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dc.contributor.authorClarke, Peter
dc.contributor.authorMortimer, Gary
dc.date.accessioned2017-05-03T13:13:43Z
dc.date.available2017-05-03T13:13:43Z
dc.date.issued2013
dc.date.modified2014-06-16T04:39:46Z
dc.identifier.issn07363761
dc.identifier.doi10.1108/JCM-05-2013-0566
dc.identifier.urihttp://hdl.handle.net/10072/60243
dc.description.abstractPurpose - Self-gifting is a performative process in which consumers purchase products for themselves. The literature to date remains silent on a determination and connection between the extents of post-purchase regret resulting from self-gifting behavior. The purpose of this paper is to examine identification and connection of self-gifting antecedents, self-gifting and the effect on post purchase regret. Design/methodology/approach - This study claims the two antecedents of hedonistic shopping and indulgence drive self-gifting behaviors and the attendant regret. A total of 307 shoppers responded to a series of statements concerning the relationships between antecedents of self-gifting behavior and the effect on post-purchase regret. Self-gifting is a multi-dimensional construct, consisting of therapeutic, celebratory, reward and hedonistic imports. Confirmatory factor analysis and AMOS path modeling enabled examination of relationships between the consumer traits of hedonistic shopping and indulgence and the four self-gifting concepts. Findings - Hedonic and indulgent shoppers engage in self-gifting for different reasons. A strong and positive relationship was identified between hedonic shoppers and reward, hedonic, therapeutic and celebratory self-gift motivations. hedonic shoppers aligned with indulgent shoppers who also engaged the four self-gifting concepts. The only regret concerning purchase of self-gifts was evident in the therapeutic and celebratory self-gift motivations. Research limitations/implications - A major limitation was the age range specification of 18 to 45 years which meant the omission of older generations of regular and experienced shoppers. This study emphasizes the importance of variations in self-gift behaviors and of post-purchase consumer regret. Originality/value - This research is the first examination of an hedonic attitude to shopping and indulgent antecedents to self-gift purchasing, the concepts of self-gift motivations and their effect on post-purchase regret.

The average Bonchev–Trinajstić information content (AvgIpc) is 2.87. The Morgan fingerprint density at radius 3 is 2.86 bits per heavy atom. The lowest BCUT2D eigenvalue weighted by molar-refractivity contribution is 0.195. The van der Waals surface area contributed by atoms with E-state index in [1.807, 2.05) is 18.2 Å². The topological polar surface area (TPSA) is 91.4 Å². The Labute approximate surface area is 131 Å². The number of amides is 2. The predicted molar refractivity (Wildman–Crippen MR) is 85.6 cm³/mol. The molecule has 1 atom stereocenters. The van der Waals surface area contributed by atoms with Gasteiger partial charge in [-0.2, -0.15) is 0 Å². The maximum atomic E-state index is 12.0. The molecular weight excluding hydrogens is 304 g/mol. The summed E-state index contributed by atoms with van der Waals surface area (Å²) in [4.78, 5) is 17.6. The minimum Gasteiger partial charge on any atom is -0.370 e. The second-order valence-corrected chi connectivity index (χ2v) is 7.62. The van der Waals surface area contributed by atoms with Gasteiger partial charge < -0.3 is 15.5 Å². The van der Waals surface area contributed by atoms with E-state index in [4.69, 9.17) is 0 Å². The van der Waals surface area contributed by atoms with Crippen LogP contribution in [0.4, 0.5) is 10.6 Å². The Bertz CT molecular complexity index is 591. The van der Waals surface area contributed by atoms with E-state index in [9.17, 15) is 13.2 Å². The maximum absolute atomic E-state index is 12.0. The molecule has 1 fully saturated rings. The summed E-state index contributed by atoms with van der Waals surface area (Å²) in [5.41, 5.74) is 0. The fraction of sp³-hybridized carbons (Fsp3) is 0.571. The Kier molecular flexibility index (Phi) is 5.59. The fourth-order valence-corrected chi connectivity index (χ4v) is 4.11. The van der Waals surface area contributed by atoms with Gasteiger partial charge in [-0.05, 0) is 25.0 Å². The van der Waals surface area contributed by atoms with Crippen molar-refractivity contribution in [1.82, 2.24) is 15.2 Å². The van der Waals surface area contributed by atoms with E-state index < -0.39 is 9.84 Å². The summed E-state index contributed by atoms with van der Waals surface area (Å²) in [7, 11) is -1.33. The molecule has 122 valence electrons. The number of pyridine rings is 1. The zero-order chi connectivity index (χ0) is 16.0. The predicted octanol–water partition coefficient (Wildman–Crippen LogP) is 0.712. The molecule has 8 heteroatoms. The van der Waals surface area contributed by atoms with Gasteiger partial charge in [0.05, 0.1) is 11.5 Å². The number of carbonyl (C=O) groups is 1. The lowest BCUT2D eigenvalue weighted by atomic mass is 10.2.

dc.description.peerreviewedYes
dc.description.publicationstatusYes
dc.languageEnglish
dc.language.isoeng
dc.publisherEmerald Group Publishing
dc.publisher.placeUnited Kingdom
dc.relation.ispartofstudentpublicationN
dc.relation.ispartofpagefrom472
dc.relation.ispartofpageto483
dc.relation.ispartofissue6
dc.relation.ispartofjournalJournal of Consumer Marketing
dc.relation.ispartofvolume30
dc.rights.retentionY
dc.subject.fieldofresearchConsumer-Oriented Product or Service Development
dc.subject.fieldofresearchCommerce, Management, Tourism and Services
dc.subject.fieldofresearchcode150501
dc.subject.fieldofresearchcode15
dc.titleSelf-gifting guilt: an examination of self-gifting motivations and post-purchase regret
dc.typeJournal article
dc.type.descriptionC1 - Articles
dc.type.codeC - Journal Articles
gro.facultyGriffith Business School, Department of Marketing
gro.hasfulltextNo Full Text
gro.griffith.authorClarke, Peter D.


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